While Daisy is rendered a passive character throughout the second act— going where she is told, doing what she would rather not— she is also being tightly wound. She enters the movie dressed in faux-rebel garb, wearing an image of death’s psychopomp across her chest, but she’s far more passive then, in truth. Her commodified, pre-fab dissent registers as a kid’s game, a fit thrown in the checkout line. She is fully subject to her passions. But later, working on a war farm, the daily regimen of labor and contemplation of death allow her to think of herself less, to ruminate on the actual value of her life. When the refuge community is attacked (we never learn who England is battling, nor do we care), Daisy steals a map, a gun and a pack of sandwiches, and makes off with Piper across a war ravaged-landscape towards “home,” where she and Eddie have vowed to meet again.

Macdonald settles comfortably into this passage of the movie, a phantasmagoria of Daisy’s dreams and horrific dream-like scenes which only occur in the circumstances of war. There are shades of 28 Days Later (director Kevin Macdonald’s brother Andrew produced that zombie picture) here, as well as The Road, both of which lean heavily on the structure of the Odyssey. Wondering through the woods, Piper finds a red shoe (perhaps a nod to The Red Shoes, directed by Macdonald’s grandfather Emeric Pressburger), and then a box of chocolates and then sees a plane has crashed a hundred yards ahead. That red shoe evokes an Oz-like mood, as though Dorothy were returning home overhead and lost something, perhaps never arriving at her destination. Daisy is patient and impatient with Piper, who is slow and thirsty, as children are apt to be, but when she snaps and yells, she also apologizes. Daisy wakes in the middle of the night to find a band of villains roughing up some women, and she skitters away in the dark through the brush with Piper, her clothes becoming tattered. Midway through the trip, Daisy shoots some would-be rapists who attack her, and it is at this point that Daisy is presented anew.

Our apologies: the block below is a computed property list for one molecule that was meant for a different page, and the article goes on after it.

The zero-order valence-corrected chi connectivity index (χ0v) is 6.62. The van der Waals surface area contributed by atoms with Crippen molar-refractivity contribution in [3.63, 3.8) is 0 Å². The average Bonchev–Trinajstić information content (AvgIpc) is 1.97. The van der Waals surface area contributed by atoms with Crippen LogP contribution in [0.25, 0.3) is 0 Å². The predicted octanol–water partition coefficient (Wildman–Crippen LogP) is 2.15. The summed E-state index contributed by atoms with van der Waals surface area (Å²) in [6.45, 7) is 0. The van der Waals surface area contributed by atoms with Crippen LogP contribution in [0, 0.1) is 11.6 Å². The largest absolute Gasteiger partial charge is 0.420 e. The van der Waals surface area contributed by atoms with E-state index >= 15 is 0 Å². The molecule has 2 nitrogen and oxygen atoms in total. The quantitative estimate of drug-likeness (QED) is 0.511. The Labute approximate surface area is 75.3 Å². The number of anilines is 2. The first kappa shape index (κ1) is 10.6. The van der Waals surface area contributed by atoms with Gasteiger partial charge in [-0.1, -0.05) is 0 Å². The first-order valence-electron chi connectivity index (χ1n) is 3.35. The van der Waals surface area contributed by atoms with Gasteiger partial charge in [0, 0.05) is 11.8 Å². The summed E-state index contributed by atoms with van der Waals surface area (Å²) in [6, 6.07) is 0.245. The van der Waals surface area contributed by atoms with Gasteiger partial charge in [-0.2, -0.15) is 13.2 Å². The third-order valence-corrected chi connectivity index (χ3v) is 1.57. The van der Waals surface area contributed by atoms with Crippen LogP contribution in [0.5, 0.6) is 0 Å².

screenshot_6_25555